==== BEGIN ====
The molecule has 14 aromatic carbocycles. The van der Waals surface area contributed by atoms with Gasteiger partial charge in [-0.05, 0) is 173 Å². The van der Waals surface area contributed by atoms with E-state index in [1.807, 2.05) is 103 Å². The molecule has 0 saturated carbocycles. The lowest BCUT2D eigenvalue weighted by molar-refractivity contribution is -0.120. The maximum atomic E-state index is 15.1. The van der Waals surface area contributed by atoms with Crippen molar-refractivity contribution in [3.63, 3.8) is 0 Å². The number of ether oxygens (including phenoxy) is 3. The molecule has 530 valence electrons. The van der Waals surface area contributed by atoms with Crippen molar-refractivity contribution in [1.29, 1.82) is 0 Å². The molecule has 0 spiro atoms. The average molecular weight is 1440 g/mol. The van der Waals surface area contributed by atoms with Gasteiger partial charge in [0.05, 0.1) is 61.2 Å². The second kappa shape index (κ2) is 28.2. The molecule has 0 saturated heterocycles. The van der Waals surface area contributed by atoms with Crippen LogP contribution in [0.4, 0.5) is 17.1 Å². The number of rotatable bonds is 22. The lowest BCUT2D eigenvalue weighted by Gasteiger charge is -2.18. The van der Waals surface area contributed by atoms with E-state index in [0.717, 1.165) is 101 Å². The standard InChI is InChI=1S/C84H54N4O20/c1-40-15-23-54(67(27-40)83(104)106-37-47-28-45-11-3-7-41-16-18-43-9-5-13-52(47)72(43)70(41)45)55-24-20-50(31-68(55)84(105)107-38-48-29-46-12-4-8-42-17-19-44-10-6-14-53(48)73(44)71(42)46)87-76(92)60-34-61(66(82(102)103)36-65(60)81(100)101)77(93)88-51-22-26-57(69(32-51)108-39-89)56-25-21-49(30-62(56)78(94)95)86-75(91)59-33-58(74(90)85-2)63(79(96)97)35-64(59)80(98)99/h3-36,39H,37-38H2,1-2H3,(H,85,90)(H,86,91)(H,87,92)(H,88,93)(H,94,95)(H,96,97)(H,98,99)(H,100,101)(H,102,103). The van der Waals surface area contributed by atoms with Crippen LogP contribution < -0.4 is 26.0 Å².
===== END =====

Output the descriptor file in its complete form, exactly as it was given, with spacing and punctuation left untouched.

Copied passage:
The molecule has 14 aromatic carbocycles. The van der Waals surface area contributed by atoms with Gasteiger partial charge in [-0.05, 0) is 173 Å². The van der Waals surface area contributed by atoms with E-state index in [1.807, 2.05) is 103 Å². The molecule has 0 saturated carbocycles. The lowest BCUT2D eigenvalue weighted by molar-refractivity contribution is -0.120. The maximum atomic E-state index is 15.1. The van der Waals surface area contributed by atoms with Crippen molar-refractivity contribution in [3.63, 3.8) is 0 Å². The number of ether oxygens (including phenoxy) is 3. The molecule has 530 valence electrons. The van der Waals surface area contributed by atoms with Crippen molar-refractivity contribution in [1.29, 1.82) is 0 Å². The molecule has 0 spiro atoms. The average molecular weight is 1440 g/mol. The van der Waals surface area contributed by atoms with Gasteiger partial charge in [0.05, 0.1) is 61.2 Å². The second kappa shape index (κ2) is 28.2. The molecule has 0 saturated heterocycles. The van der Waals surface area contributed by atoms with Crippen LogP contribution in [0.4, 0.5) is 17.1 Å². The number of rotatable bonds is 22. The lowest BCUT2D eigenvalue weighted by Gasteiger charge is -2.18. The van der Waals surface area contributed by atoms with E-state index in [0.717, 1.165) is 101 Å². The standard InChI is InChI=1S/C84H54N4O20/c1-40-15-23-54(67(27-40)83(104)106-37-47-28-45-11-3-7-41-16-18-43-9-5-13-52(47)72(43)70(41)45)55-24-20-50(31-68(55)84(105)107-38-48-29-46-12-4-8-42-17-19-44-10-6-14-53(48)73(44)71(42)46)87-76(92)60-34-61(66(82(102)103)36-65(60)81(100)101)77(93)88-51-22-26-57(69(32-51)108-39-89)56-25-21-49(30-62(56)78(94)95)86-75(91)59-33-58(74(90)85-2)63(79(96)97)35-64(59)80(98)99/h3-36,39H,37-38H2,1-2H3,(H,85,90)(H,86,91)(H,87,92)(H,88,93)(H,94,95)(H,96,97)(H,98,99)(H,100,101)(H,102,103). The van der Waals surface area contributed by atoms with Crippen LogP contribution < -0.4 is 26.0 Å².